‘It’s not about who I f*cked, it’s about who I slept with. With the Tent, people forget it’s about intimacy,’ says Emin at the launch of her new retrospective, Love is What You Want.
Though Tent is an obvious omission to the show (having been destroyed in a warehouse fire in 2004), this would be seen as a statement relevant to much of Emin’s oeuvre – trampling the uneasy line between intimacy and ‘f*cking’.
Though this level of often disarming intimacy with the viewer even seems to trouble Emin at times (she reveals in her talk that rediscovering the used tampons was a work she was somewhat less proud of); the level of candidness and rawness in her work is beguiling as ever, now on a deservedly large scale.
Deriving its title from a Marc Bolan song, Love is What You Want broadly conveys, (perhaps unsurprisingly), the antithesis of love – depicting a howling longing for it through relics of the decidedly unlovely.
Instead, we see a relentless trail of rape, abortion, disappointment and fury; tempered with a trademark wry humour and told with a finely-tuned narrative finesse.
Seeing so much work displayed at once underscores Emin’s ability to toy with the viewers’ emotions using a huge range of media. Just when you assume that a diary entry, video or drawing conveys the stomach-churning horror of a maladministered abortion; you see the painstakingly created baby outfits for a child that no longer exists.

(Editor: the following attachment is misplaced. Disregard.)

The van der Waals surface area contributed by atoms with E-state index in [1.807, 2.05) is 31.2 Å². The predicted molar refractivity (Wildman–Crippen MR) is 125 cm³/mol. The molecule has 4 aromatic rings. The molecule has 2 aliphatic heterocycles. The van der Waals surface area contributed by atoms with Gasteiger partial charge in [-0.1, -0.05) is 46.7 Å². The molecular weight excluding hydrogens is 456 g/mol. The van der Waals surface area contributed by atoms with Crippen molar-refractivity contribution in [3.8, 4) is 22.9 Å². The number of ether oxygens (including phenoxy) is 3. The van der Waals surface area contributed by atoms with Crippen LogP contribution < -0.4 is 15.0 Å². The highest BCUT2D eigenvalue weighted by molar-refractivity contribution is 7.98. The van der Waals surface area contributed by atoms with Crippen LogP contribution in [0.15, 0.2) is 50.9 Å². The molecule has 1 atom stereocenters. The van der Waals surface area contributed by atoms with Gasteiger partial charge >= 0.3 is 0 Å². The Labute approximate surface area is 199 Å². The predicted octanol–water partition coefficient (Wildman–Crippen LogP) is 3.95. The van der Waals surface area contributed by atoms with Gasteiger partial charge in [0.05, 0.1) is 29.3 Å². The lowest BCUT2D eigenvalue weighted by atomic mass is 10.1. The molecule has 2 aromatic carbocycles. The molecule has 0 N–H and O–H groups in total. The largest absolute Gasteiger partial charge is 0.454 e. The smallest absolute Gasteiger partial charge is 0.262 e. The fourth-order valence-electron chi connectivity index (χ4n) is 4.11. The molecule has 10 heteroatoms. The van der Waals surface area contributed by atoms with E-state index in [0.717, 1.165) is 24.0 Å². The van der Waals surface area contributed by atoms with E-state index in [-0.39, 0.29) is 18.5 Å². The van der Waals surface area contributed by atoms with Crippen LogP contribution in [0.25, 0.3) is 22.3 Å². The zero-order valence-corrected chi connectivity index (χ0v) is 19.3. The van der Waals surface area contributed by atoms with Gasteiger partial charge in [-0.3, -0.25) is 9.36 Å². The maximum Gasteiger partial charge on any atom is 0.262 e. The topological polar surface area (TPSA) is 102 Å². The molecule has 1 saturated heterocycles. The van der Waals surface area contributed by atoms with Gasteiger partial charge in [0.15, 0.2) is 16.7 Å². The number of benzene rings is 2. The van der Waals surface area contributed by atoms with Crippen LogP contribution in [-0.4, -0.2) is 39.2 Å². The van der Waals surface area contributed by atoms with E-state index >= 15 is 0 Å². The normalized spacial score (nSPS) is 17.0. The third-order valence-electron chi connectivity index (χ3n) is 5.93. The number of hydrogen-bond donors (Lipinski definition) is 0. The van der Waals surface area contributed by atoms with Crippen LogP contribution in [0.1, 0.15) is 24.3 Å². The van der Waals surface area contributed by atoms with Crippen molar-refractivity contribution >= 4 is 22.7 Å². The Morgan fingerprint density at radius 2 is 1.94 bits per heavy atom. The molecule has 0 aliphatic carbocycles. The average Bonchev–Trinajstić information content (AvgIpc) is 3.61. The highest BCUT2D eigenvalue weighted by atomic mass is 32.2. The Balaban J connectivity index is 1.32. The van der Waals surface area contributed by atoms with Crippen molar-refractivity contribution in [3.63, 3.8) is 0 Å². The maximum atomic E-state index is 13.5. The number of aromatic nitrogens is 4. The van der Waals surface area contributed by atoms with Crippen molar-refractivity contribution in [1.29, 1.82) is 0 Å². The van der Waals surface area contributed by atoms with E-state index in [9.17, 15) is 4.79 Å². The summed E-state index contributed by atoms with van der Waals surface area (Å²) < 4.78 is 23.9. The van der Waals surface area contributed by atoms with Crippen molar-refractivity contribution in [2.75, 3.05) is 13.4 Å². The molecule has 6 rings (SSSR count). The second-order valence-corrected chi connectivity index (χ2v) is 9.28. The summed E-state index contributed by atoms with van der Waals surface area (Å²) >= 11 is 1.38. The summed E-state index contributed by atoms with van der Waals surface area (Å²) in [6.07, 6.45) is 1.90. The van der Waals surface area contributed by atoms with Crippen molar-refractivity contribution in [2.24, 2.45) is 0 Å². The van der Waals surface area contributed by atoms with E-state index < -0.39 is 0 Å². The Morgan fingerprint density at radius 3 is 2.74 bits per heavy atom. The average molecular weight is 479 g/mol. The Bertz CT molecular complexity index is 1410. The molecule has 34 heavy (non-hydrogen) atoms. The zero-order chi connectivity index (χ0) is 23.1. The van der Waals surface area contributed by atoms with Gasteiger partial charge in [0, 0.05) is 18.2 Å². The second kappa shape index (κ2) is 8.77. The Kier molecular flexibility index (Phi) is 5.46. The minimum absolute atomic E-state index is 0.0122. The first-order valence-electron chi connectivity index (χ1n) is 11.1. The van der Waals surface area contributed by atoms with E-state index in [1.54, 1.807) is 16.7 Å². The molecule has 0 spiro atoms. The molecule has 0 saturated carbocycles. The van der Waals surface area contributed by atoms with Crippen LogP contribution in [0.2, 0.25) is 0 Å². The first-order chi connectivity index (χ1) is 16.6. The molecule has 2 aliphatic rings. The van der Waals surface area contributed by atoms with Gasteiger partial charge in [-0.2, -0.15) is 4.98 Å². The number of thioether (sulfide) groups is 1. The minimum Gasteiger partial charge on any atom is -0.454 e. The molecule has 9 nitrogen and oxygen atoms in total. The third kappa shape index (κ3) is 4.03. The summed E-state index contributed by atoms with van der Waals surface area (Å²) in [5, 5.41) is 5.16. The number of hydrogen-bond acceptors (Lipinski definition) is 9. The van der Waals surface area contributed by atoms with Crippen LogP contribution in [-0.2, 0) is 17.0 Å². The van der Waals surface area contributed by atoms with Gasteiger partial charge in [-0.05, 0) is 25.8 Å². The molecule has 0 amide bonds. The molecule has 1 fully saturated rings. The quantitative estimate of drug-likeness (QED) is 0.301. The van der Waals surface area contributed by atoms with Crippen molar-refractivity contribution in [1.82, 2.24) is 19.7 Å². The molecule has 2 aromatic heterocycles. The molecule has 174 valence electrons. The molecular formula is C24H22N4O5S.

The neon lights and misspelt appliquéd blankets’ lettering demonstrates Emin’s skill with text; veering between positive affirmations and desolate admissions of defeat (‘you just going to leave me hear sweet heart’, or sarcasm-laden ‘yea we’ve all been ther heaven’ from her Mad Tracey blanket.)
Video work Why I Never Became a Dancer relates to the sexual promiscuity of Emin’s 13- and 14-year-old self, before she discovers love for disco-dancing at 15.
However, her newfound passion is quickly shot as boys shout ‘slag’ at her in a dance competition. She flees, and years on, announces ‘this one’s for you boys.’ Now in her thirties, we see the sorry tale’s denouement as she whirls joyfully round to Sylvester’s You Make Me Feel (Mighty Real), with an abandon you wonder if she even had when she first discovered dancing.
In another video, Emin speaks of how the world is too full of ‘things’ – how in her role as artist, she’s adamant not to further clog up the earth with unnecessary ‘stuff.’. Thankfully, in Love is What you Want, nothing is superfluous.
Love is What you Want runs from 18 May to 29 August at the Hayward Gallery, Southbank Centre, Belvedere Road, London SE1